* Tensions rise in Caucasus over axe killer's release
* Azerbaijan-Armenia war could trigger regional conflict
* New weapons hold potential for widespread destruction
* No solution in sight on Nagorno-Karabakh status
By Timothy Heritage and Francesco Guarascio
LINE OF CONTACT, Azerbaijan, Sept 11 A dusty
trench, interrupted every few metres by lookout posts and gun
positions, winds its way as far as the eye can see.
"Put your head above the trench and they'll shoot you," says
a young ethnic Armenian soldier, peering through a narrow slit
in a concrete watchtower at Azeri lines 400 metres away where he
says snipers lie in wait.
The bullets fly both ways. On the other side of the
minefields, Khosrov Shukurov's daughter was recently shot in the
arm. The 70-year-old Azeri farmer keeps his cows on leashes to
stop them straying beyond the wall built to protect his village.
Sporadic firefights have intensified along the front line
around Nagorno-Karabakh, a mountainous enclave within Azerbaijan
in the South Caucasus controlled by ethnic Armenians since a war
in the early 1990s that killed about 30,000 people.
Azerbaijan has stepped up threats to take the region back
and its decision to give a hero's welcome to a soldier convicted
of hacking an Armenian to death on a NATO course has highlighted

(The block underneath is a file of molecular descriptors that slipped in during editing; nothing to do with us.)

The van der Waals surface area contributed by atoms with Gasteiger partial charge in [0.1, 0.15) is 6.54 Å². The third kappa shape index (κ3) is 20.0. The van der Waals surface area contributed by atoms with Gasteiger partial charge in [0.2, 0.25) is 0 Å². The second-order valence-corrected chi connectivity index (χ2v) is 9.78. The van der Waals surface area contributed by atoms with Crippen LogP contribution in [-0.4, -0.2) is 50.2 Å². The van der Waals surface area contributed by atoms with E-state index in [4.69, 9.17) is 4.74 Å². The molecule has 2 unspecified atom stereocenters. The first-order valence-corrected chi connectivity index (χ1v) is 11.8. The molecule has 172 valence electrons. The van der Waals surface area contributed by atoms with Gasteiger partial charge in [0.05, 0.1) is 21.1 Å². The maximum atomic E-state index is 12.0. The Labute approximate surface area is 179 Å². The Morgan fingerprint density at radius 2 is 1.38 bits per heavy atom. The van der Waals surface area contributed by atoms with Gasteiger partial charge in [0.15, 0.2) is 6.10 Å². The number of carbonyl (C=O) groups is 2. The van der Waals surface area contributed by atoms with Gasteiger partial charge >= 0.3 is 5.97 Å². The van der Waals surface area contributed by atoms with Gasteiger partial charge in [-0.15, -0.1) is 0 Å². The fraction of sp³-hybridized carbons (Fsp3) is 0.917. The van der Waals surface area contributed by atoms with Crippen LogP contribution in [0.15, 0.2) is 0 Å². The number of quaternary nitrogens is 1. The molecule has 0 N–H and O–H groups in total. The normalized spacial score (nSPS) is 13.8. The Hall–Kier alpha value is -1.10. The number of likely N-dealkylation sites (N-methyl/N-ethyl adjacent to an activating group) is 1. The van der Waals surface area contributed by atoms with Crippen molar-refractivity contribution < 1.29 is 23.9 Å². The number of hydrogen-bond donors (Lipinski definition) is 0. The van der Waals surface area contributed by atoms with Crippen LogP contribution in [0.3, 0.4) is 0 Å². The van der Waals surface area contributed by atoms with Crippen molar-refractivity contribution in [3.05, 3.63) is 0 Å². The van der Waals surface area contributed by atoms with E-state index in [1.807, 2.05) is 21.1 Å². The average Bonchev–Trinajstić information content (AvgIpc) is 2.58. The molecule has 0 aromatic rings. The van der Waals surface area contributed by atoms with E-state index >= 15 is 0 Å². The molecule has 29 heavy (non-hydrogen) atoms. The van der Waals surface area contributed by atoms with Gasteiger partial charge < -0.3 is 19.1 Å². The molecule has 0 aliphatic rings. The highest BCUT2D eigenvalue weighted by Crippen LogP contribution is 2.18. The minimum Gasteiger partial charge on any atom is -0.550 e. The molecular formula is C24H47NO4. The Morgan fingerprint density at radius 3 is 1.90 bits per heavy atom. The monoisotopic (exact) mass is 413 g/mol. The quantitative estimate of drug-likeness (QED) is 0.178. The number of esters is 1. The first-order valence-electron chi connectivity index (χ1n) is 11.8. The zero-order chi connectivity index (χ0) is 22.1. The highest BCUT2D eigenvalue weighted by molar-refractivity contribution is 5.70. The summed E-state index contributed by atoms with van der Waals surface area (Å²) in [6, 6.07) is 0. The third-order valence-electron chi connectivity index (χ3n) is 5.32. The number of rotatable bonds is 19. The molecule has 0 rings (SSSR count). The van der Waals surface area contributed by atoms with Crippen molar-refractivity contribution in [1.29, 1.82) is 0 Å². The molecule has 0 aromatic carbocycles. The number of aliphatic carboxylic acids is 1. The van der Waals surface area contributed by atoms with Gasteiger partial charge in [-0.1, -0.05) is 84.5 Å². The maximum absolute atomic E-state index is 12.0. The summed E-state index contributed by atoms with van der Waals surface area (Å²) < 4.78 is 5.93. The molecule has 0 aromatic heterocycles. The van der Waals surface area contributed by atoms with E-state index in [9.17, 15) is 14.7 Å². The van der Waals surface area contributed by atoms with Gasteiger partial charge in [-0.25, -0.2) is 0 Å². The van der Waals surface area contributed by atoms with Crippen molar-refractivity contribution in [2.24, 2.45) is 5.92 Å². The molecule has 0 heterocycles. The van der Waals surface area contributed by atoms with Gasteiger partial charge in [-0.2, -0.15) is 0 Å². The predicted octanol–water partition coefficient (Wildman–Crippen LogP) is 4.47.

the risk of a war that could draw in Turkey, Russia and Iran.
When the ethnic Armenian majority in Nagorno-Karabakh
declared independence as the Soviet Union collapsed, and took
over more Azeri territory outside the region than within it,
Christian Armenia avoided direct war with Muslim Azerbaijan.
It now says it would not stand aside if the enclave it
helped establish was attacked.
Both it and Azerbaijan have more powerful weapons than two
decades ago and if pipelines taking Azeri oil and gas to Europe
via Turkey or Armenia's nuclear power station were threatened,
war could spread.
Armenia has a collective security agreement with its
regional ally Russia, while Azerbaijan has one with Turkey,
itself a member of NATO for which an attack on one member state
is an attack on all 28.
U.S. Secretary of State Hillary Clinton warned of a "much
broader conflict" when she visited Armenia in June and NATO
Secretary General Anders Fogh Rasmussen said on Friday he was